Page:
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A day is like this empty wooden bowl
taken into the field for gathering morels.
Some days the increase in weight is obvious,
and harvest spills over the rim. But weight is not
the worth of a day. Some days the bowl returns
empty, carried on its side between the hip and the arm.
But emptiness is no measure of what has been found.
There is, perhaps, an impulse to gauge success
based on fullness. But the bowl can’t hold
the memory of light slipping like an aria between
cottonwood limbs, can’t hold the scent of rain
or the burrs of disappointment. No, it is we
who carry the bowl, the memory, the day.
We stop sometimes to label things good or bad
or lucky or not, when all the while
we, too, are being carried by the same world
we believe we are carrying. We are the work
of the world. In the field, the morels grow,
or they do not.

A Strange Knowing

It is not only that the desert longs for water.
Of course the water longs for desert, too.
Any raindrop can fall and get lost in an ocean,
but to fall where it’s parched, where just
the smallest amount of wet can launch a hundred
hundred blooms, can set ten thousand thousand
seeds into frothy flight, oh. Now that is something
worth falling for. No imaginary desert. The real thing,
all prickle and spine and thorn and barb.
And the petals after. The heat can spend months
holding off just the briefest sprinkle. But then
no one said it was going to be easy, this going
where we’re needed most. Patience is the marriage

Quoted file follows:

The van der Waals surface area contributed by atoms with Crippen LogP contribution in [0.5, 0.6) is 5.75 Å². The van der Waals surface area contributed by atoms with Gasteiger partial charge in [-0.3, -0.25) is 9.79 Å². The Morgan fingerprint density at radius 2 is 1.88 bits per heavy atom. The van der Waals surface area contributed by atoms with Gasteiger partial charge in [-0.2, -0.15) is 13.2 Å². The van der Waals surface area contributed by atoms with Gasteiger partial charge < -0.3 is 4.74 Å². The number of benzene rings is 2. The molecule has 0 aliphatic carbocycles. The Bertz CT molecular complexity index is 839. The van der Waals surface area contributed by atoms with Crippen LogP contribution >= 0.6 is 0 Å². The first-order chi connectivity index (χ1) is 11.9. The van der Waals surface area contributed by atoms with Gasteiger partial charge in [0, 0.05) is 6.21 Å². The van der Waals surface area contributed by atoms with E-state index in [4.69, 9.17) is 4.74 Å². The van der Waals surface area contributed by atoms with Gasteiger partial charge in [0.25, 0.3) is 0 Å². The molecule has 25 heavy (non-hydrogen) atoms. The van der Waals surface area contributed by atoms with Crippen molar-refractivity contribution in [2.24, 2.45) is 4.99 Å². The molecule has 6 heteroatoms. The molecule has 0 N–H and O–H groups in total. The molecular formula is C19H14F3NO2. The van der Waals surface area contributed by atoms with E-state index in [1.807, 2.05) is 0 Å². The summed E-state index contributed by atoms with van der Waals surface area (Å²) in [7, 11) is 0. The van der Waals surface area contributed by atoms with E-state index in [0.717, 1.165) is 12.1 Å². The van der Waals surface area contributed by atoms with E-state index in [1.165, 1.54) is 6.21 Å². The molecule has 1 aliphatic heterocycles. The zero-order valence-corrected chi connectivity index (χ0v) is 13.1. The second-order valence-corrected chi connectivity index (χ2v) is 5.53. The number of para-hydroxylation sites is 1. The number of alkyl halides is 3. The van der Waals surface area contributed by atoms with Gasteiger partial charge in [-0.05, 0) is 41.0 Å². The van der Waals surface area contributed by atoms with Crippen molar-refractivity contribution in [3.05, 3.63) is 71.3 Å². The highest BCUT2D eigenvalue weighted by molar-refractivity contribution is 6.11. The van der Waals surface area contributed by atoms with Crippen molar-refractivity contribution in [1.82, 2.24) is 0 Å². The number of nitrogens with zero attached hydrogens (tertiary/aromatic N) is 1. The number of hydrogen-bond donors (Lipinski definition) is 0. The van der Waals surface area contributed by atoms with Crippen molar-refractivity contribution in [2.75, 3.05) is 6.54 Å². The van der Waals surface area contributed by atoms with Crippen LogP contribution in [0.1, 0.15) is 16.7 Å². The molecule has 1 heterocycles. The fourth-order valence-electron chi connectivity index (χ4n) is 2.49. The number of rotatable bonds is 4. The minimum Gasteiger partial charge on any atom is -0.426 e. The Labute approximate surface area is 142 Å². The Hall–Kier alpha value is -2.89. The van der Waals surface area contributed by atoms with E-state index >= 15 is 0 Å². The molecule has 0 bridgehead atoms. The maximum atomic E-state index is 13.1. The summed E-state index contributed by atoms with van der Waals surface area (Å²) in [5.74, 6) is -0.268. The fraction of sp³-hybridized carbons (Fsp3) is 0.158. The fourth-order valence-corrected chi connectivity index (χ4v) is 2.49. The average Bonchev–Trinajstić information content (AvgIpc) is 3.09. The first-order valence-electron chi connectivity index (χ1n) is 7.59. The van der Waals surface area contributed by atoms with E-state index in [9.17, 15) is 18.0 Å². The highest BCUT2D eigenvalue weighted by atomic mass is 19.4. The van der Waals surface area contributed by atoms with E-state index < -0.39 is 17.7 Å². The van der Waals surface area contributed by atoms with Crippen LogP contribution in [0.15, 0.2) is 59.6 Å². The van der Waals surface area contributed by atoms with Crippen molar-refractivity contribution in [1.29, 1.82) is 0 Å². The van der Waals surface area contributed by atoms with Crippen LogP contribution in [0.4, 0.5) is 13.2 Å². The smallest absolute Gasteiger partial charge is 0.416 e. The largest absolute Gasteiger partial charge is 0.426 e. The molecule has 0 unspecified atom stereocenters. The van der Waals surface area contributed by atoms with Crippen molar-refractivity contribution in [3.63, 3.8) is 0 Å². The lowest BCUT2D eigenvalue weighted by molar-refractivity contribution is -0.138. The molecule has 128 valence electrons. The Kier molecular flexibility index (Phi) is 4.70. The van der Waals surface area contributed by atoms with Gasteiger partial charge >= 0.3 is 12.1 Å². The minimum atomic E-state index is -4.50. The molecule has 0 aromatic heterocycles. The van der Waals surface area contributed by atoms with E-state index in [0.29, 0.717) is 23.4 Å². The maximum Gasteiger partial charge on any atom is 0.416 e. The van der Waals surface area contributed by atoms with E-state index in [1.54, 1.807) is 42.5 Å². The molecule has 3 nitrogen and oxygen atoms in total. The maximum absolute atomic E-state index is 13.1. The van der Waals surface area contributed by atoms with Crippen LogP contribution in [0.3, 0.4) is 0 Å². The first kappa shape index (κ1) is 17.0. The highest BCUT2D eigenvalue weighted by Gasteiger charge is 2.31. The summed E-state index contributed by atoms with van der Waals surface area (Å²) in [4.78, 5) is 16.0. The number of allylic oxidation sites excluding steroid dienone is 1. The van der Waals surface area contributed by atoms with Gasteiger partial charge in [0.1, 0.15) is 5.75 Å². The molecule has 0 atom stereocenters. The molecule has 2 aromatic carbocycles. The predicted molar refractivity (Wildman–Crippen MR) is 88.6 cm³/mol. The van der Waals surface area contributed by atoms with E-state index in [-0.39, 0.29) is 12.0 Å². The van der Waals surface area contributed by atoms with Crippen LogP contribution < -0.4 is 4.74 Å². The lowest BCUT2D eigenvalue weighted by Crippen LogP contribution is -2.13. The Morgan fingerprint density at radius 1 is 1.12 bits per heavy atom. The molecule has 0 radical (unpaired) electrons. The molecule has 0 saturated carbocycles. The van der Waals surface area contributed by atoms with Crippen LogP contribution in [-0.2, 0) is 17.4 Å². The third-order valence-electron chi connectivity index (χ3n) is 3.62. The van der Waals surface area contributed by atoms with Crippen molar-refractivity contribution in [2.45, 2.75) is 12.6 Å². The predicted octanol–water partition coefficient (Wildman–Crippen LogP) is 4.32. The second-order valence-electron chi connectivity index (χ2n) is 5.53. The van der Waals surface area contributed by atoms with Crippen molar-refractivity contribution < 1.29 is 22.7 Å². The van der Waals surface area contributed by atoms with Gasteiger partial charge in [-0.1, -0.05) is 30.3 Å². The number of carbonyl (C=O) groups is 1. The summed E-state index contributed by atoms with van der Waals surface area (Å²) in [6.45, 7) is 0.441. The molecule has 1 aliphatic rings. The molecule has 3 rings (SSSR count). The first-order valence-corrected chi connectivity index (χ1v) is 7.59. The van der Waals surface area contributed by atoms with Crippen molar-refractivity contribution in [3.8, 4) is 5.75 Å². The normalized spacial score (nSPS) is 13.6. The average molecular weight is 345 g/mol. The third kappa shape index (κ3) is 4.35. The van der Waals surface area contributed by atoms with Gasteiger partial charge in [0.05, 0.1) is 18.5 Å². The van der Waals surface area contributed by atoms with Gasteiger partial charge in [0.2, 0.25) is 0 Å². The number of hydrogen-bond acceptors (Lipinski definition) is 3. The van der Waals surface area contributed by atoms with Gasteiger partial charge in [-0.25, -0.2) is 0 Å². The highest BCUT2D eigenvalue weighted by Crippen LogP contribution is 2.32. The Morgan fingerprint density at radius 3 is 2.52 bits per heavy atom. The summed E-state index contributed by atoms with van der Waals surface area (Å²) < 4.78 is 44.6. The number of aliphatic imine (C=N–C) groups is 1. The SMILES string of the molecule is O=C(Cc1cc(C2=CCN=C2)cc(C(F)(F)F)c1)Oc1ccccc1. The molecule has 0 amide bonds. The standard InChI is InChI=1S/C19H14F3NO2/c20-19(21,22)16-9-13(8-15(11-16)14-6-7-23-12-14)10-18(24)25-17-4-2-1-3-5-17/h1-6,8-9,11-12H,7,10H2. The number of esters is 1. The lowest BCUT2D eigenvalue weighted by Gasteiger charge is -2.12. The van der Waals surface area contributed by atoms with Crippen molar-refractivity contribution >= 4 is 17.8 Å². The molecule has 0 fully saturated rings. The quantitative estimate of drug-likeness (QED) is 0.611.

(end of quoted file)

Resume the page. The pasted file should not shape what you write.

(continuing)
of sweetness and sting. To bring life one must also be alive.

After Many Attempts

Just because it wasn’t here yesterday
doesn’t mean it won’t be here today.
Some things arrive only in their own time.
Just because I am talking about morels
doesn’t mean I’m not talking about love.
And here it is, golden and misshapen,
something I step over once before discovering.
I mean, isn’t it wonderful when sometimes
we choose to show up and then, well,
it’s not really an accident, is it, that we find ourselves
with our hands, our hearts so full.

Time to Step Out

Inside me, the rain
is washing away
the hardened clay
of my former lives—
all those statues
that others and I
have built, see
how they erode.
Not all art endures.
The rain is blameless.
I saw a man
who’d been wrung
by storm, his eyes
as clear as rain,
his arms as open
as wind, his body
one grief and one joy.
I have spent
too much time
avoiding the rain.
I asked the man
how it felt
to be so wrung.
He said to me,
free.

I like a straight line.
—Todd Videlock

Not the worm,
not the stick,
not the swollen
river bed,
not the canyon,
not the fish,
nor stems
of violets,
and not
the field grass,
not the vine,
there’s something
that can’t love
straight lines,
and love
could never,
ever work
upon a grid—
it needs
a curve,
an arc,
a bending
sigh,
like a moon,
like a swan,
like the tail
of a kite.

It’s Possible

Where have you hidden your fear?
—Wendy Videlock

Sometimes in yellowed pages,
sometimes in apple seeds,
beneath a flight of squeaky stairs,
inside abandoned shoes.
But also in the syllables
that never meet the air,
in broken cups,
and under leaves,
inside the writhing jazz.
And sometimes I forget to hide
my fear behind the dusty vase.
I leave it on the countertop
or in my shopping cart
where a child who does not know
that it is something to be feared
will pick it up and play with it
like a ball, like a doll,
like a shard of a fun house mirror.

so much rain
all the rooks, bishops, pawns and kings
slip off their squares
into vast mud puddles, laughing
till even the hands that move them jump in

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